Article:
Does the evidence support Exparel’s high price tag?
- Approved for use in 2011, Exparel is a local anesthetic used to treat postoperative pain, for example in hip and knee surgery.
- US health systems spend upwards of $270M annually on Exparel.
- Despite limited evidence of superiority over older anesthetics, Exparel is priced 10x higher than comparators.
A health system in the Northwest was alarmed to discover a 7% annual increase in spend for anesthetics used for postoperative analgesia, as well as wide variation in preference among physicians.
Lumere’s review of 100+ studies did not find strong evidence that Exparel led to better outcomes than the less costly pain relief analgesics Bupivacaine or Ropivacaine in total knee/hip arthroplasty and most gastrointestinal surgeries.
Specifically the evidence showed:
- Additional studies are needed to establish Exparel’s superiority in reducing pain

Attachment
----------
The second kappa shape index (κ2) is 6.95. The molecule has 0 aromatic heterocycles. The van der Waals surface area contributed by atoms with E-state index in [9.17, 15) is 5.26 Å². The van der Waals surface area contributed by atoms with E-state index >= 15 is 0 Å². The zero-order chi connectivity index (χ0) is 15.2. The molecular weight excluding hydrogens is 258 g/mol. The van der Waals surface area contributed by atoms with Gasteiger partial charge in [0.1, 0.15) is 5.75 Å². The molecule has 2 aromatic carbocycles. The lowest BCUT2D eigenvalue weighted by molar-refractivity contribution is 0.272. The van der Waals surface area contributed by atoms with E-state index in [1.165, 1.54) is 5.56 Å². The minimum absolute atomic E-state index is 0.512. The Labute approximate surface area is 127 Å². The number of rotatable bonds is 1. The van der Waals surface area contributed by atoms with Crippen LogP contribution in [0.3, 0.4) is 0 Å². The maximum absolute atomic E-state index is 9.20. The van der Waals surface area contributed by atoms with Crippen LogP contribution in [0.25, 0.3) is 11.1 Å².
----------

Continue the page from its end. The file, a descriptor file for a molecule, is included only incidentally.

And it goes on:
- Exparel showed inconsistent results in reducing opioid use compared to less costly alternatives
- Exparel use may not be warranted due to lack of demonstrated impact on length of stay
Analysis of the system’s spend and utilization data showed that procedures in which Exparel lacked differentiation accounted for the majority of utilization. To facilitate change, Lumere provided physician-level analysis and evidence to drive physician discussions.
annual savings in Exparel spend
reduction in spend through appropriate usage
impact on outcomes
Restricting Exparel utilization in most orthopedic and gastrointestinal surgeries will yield a projected $980,000 in annual savings — 85% off a base spend of $1.2M — without negatively impacting patient outcomes.